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Melanotaenia affinis - New Guinea RainbowfishMagyarul / Hungarian
Melanotaenia affinis - New Guinea RainbowfishMelanotaenia affinis - New Guinea RainbowfishMelanotaenia affinis - New Guinea RainbowfishMelanotaenia affinis - New Guinea Rainbowfish
  • Scientific name: Melanotaenia affinis
  • Synonyms: Rhombatractus affinis, Rhombosoma sepikensis
  • Common name: New Guinea Rainbowfish
  • Group: Rainbowfish
  • Habitat: Asia; Papua New Guinea
  • Size: 12 cm
  • Biotope: Inhabits clear rainforest streams, but it can be found in swamps, pools and lagoons.
  • Social behavior: Peaceful, active schooling fish, but can disturb smaller or slow-moving fish.
  • Diet: Carnivorous; predominately live foods of all kinds, but also freeze-dried and flake foods.
  • Breeding: Easy
  • Tank: Minimum 110 litres
  • Population: 6-8 fishes for 200 litres
  • Decoration: Provide areas of dense vegetation, along the sides of the tank, with some open areas for swimming. Water movement should be gentle.
  • Temperature: 20-30°C
  • pH: 6.5-8
  • Hardness: 8-20 NK°
  • Lifespan: 5-8 years

Description: Melanotaenia affinis was one of the first rainbowfish species to be imported for the hobby in any numbers. They have an olive green body color, with a blue to blackish stripe from the snout to caudal fin base, often faint or absent in the pectoral fin region and becoming more intense and broader on the caudal peduncle where it is bordered by orange or reddish stripes. Three main varieties have been maintained in the hobby: the "standard" coloured variety is widespread in its natural habitat, the "Pagwi" variety, known only from small tributaries of the Sepik River, and the "Bluewater Creek" variety was collected from a stream near Madang. The different forms look superficially similar and are distinguishable only by small variations in colour and patterning.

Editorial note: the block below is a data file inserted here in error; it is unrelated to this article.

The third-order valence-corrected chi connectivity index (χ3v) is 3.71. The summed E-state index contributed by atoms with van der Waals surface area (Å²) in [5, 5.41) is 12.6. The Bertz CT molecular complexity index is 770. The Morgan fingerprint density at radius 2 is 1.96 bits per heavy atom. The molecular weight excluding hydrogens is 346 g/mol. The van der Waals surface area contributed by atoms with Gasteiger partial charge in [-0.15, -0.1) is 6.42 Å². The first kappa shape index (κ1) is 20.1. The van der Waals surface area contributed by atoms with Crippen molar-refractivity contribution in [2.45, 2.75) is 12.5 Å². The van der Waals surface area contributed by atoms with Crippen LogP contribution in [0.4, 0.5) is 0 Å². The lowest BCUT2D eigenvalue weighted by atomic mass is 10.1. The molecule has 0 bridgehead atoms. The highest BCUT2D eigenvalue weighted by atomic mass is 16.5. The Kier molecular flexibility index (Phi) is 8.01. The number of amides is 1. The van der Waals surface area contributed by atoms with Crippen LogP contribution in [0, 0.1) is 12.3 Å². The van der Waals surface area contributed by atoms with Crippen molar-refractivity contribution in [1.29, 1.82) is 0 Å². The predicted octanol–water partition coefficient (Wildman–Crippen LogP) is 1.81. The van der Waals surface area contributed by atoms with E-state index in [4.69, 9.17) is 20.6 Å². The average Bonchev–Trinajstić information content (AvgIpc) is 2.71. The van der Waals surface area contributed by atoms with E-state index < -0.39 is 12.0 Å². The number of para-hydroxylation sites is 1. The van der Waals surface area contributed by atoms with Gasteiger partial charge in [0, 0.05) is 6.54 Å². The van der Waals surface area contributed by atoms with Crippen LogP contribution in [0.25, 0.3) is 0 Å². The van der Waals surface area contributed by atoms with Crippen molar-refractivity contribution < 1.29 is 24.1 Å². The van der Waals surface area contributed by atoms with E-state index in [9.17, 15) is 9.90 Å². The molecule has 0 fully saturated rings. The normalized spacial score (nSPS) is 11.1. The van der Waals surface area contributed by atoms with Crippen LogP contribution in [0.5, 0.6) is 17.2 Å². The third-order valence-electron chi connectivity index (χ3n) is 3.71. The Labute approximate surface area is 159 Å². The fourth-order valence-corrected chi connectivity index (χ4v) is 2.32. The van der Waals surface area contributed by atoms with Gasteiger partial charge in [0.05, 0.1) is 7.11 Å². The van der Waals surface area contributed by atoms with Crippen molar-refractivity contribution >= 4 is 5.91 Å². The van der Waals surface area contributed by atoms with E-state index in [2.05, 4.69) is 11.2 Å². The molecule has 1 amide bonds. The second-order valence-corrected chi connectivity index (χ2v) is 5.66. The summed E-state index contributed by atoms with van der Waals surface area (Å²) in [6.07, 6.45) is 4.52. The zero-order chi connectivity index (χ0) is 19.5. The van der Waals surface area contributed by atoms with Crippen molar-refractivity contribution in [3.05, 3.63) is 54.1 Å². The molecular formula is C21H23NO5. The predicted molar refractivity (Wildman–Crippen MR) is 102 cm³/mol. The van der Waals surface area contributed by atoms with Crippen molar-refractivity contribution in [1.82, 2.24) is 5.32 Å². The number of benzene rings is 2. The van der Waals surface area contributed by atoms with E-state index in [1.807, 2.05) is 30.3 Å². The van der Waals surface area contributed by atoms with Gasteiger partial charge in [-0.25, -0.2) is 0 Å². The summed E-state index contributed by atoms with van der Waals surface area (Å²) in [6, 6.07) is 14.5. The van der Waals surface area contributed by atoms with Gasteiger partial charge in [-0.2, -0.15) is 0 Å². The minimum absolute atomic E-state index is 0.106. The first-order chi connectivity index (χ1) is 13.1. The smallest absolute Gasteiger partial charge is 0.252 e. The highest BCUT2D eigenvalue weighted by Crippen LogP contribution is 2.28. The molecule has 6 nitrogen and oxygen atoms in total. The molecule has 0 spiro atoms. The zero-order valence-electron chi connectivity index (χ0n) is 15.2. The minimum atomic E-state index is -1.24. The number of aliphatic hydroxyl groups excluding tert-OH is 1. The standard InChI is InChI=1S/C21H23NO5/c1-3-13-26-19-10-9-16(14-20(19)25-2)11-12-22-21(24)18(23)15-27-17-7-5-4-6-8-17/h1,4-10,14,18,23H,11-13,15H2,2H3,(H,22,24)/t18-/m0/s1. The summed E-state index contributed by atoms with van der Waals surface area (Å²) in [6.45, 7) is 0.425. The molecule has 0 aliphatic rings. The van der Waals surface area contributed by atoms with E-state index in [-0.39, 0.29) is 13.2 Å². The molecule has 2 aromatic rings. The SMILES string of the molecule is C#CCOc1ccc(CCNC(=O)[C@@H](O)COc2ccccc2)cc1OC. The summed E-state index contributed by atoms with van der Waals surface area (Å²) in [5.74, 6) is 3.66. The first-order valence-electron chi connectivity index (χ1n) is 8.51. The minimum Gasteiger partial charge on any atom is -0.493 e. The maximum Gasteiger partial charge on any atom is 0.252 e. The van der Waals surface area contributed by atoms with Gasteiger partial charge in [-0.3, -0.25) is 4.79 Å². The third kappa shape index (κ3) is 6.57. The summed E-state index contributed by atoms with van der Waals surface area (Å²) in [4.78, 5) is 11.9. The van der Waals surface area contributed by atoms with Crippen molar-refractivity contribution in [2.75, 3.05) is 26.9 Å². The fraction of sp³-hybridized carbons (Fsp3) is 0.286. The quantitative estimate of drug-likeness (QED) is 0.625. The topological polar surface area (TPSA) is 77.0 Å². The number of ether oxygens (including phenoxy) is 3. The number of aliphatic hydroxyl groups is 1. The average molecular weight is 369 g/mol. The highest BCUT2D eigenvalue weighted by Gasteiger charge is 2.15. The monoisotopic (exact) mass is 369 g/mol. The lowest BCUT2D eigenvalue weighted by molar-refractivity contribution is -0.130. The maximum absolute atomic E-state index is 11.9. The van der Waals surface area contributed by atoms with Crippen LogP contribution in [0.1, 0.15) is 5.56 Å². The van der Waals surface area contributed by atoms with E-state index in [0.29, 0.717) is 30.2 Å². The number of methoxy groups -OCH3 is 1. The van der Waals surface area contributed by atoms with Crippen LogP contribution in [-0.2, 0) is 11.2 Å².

Males are longer, more colorful and have pointed dorsal and anal fins. Melanotaenia affinis is closely related to Melanotaenia goldiei, but it has a less pronounced lateral stripe, and the anal fin and the second dorsal in adult males are orange or pink.

The breeding tank should be filled with fine-leaved plants such as java moss, and no substrate is necessary. Before spawning you should keep the males and females in separate aquariums for a few weeks and give them plenty of live foods. Then select the fattest pair for spawning. When the parents are well fed they ignore the young, but it's easier to raise the fry in a separate aquarium. During spawning periods approximately 10-12 eggs are deposited daily amongst dense vegetation. The eggs hatch in 7-12 days, depending on temperature, and the small fry should be fed with infusoria, and with brine shrimp nauplii after a few weeks.

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